Zacatecas is one of the most overlooked of Mexico's firmament of colonial jewels. If you want to feel the heart of Mexico and her people, spend a few days in Zacatecas. The whole town is wrapped in a baby blanket of pink stone, carved by long gone to Heaven stonemason craftsmen. The city is recognized as a United Nations World Heritage site.
Meander without a care down the ancient dark hewn-stone 16th century streets. Have coffee on the plazas and even participate in the callejoneadas. A callejoneada is a loosely-organized pre-social media "flash mob" meandering around the streets and alleys of town with a band, maybe a humble float or people dressed in costumes and a patient burro carrying mezcal. This troupe wanders its way through a neighborhood just for the joy of it. Oh yeah, there is dancing too. Tourists are most cordially welcomed into this cultural experience. Zacatecanos are the friendliest people in Mexico.
If I may make a recommendation, you could leave Zacatecas city in the morning, stop at (see next page) La Quemada for a few hours and end your day at the hot springs, spa resort Paraiso Caxcam Then you could go on to Guadalajara - providing you are not scared of a little curvy mountain driving. Even RV's and trailers drove this route in the old days.
The other route is through Aguascalientes and is toll, but dull. The worst driving will be on the Aguascalientes "bypass." If you didn't get my roadlog (shame on you), here's a hint - take the outermost ring around the city. The other two suck is inverse order.
High on the western plains (8,005 feet, 2,440 meters), Zacatecas has pleasant dry temperatures most of the year, with highs in the 60's and 70's, Fahrenheit (21-26 Centigrade). Lows are 30's to the 50's. Winter is from late Nov. to February. In winter lows hover around 30-35 degrees (11-5 Centigrade). I was there in December and most would call it invigorating. Oh heck, I found it downright cold by my standards. Bring a heavy coat or at least a jacket.
Though on a high, dry plateau, the Calera Aquifer watershed of Zacatecas is the nacimiento (birthplace) of many of Mexico's rivers that flow eastward. People from Zacatecas call themselves Zacatecanos (fem: Zacatecanas). That is not to be confused with Zacateco, which is the name of the indigenous peoples of the area.
Zacatecas is full of history - some of it mine. It was here that I learned the importance of accent marks in Spanish. and that a woman, no matter her age, should be addressed as señorita, not Señora unless you know her.
I first visited Zacatecas with my first ex-wife on our "getting to know each other" first driving trip to Mexico. We stayed at a budget hotel on a main square on Calle Juárez. After a day of wandering the cobblestone streets of this most walkable city, we were totally lost. I turned in my man-card and asked someone for help. I chose a little old lady wrapped in a black shawl.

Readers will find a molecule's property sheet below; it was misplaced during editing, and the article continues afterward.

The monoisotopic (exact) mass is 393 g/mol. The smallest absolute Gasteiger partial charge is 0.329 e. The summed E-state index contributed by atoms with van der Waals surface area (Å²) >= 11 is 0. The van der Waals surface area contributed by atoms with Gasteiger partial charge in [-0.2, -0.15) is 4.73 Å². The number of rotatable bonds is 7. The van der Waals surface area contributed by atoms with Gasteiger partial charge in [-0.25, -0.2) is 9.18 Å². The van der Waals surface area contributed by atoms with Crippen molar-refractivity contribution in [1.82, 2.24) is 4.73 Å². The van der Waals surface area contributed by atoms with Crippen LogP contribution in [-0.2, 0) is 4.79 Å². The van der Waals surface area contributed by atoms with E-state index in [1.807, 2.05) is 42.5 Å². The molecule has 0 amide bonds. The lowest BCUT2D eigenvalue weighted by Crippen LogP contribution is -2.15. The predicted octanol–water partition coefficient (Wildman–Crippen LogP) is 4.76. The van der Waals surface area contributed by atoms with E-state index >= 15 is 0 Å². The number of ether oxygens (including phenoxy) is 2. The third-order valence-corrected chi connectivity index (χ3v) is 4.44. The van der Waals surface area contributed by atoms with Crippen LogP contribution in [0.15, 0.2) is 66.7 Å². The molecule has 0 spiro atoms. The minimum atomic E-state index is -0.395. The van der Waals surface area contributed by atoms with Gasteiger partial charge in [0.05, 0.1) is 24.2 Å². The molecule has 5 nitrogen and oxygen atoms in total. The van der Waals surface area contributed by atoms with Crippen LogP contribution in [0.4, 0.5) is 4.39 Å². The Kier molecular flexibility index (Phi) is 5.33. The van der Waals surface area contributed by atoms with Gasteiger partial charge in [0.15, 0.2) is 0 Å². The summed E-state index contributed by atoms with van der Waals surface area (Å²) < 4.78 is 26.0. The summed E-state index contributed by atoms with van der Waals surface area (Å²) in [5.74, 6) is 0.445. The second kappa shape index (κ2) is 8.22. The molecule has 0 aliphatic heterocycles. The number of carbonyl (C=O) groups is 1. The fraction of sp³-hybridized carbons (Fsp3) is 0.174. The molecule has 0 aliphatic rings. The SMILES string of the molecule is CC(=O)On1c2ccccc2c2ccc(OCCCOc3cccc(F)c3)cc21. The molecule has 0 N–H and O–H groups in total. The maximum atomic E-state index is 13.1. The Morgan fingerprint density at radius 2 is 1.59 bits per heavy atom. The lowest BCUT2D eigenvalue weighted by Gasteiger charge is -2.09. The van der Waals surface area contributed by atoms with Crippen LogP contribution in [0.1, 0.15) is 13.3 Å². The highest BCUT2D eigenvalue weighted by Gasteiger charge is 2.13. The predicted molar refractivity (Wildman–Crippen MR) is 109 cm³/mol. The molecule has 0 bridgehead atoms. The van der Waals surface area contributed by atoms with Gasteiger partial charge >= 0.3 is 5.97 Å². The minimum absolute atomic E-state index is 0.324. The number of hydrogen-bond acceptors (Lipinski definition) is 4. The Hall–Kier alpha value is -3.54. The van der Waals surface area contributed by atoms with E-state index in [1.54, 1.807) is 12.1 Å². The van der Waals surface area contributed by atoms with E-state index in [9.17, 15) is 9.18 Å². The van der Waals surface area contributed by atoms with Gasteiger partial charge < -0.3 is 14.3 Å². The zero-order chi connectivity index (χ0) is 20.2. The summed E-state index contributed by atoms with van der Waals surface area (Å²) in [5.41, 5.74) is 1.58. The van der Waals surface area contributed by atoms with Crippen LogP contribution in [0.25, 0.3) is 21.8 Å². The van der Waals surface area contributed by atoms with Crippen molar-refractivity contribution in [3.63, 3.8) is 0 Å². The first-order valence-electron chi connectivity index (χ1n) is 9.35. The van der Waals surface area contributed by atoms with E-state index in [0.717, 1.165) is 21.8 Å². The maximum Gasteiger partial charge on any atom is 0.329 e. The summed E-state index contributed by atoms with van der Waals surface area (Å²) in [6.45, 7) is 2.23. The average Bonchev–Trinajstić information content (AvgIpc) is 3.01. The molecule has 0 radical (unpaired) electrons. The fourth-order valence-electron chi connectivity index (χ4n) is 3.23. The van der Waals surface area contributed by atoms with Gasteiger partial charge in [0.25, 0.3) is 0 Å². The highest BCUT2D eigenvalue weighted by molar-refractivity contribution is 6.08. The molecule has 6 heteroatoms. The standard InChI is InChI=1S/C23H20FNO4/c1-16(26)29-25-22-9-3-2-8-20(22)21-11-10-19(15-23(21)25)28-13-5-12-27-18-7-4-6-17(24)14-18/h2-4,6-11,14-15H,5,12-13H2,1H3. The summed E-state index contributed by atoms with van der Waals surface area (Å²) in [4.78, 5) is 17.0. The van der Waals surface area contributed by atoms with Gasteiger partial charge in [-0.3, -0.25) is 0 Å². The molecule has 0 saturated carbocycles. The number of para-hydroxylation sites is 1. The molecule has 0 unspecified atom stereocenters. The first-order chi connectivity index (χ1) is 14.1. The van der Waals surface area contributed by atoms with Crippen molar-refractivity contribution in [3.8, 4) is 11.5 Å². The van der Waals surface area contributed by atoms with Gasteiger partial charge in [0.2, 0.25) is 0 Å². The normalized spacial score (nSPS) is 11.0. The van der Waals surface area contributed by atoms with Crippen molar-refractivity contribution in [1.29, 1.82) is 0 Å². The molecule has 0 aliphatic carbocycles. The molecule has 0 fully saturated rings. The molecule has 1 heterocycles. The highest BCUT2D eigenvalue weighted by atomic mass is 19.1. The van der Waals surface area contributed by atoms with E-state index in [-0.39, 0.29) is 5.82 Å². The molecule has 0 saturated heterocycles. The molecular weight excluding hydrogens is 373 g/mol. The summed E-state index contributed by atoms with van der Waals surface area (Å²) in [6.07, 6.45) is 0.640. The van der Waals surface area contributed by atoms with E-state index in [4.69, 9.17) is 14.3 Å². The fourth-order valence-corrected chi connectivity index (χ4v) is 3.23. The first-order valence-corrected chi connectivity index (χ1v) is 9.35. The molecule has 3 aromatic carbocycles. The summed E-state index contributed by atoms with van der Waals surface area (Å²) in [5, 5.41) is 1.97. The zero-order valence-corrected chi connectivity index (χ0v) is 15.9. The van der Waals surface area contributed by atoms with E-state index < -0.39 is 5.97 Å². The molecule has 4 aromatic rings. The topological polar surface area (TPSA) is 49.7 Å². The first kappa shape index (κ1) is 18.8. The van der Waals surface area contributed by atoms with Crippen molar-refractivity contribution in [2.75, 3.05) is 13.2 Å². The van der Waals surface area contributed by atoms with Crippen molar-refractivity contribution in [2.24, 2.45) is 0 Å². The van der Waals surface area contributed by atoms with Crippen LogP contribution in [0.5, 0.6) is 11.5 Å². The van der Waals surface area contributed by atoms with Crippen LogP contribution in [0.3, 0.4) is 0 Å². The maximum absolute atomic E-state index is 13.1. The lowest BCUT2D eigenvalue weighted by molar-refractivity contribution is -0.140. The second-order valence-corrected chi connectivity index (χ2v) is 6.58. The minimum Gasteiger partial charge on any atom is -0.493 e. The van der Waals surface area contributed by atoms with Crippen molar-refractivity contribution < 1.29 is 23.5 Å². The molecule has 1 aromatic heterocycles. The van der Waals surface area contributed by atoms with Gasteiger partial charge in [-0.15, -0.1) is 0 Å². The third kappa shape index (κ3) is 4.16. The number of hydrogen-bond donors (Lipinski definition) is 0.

Señora, donde esta calle Juarez, I asked. I pronounced Juarez WAR es, as would any good Texan.
She looked puzzled, so I asked again.
She opened her eyes in recognition and gently put her hand on my arm to make sure she had my attention.
Señor, it is Calle Juárez. General Juárez hubo un héroe de la Revolución.
She then gave us directions. In parting, she told me that it was polite to call a woman you don't know señorita. Not bad - I got a language lesson and a cultural lesson just from getting lost. Of course, that is Mexico. Let it be yours.
Zacatecas is capitol of the state with the same name. It is a city built because of the silver mine now inside the city. Silver from here and around the state supplied the Spaniards with great wealth.
Cerro La Bufa is one of the main attractions. It is sometimes accessible by cable car and always by driving or taxi. La Bufa is the tall mountain that dominates the city like a silent sentinel, guarding the city from invasion, visible from almost anywhere in the city.
This was literally true as the battles for Cerro La Bufa and El Grillo were the decisive wins for the Revolutionary Army, led by Pancho Villa and his División del Norte. The Battle of Zacatecas (Toma de Zacatecas) took place June 23, 1914. This defeat of the Federals demoralized the troops (and decimated their ranks - 7,000 Federal soldiers were killed). It was the beginning of the end of the Revolution.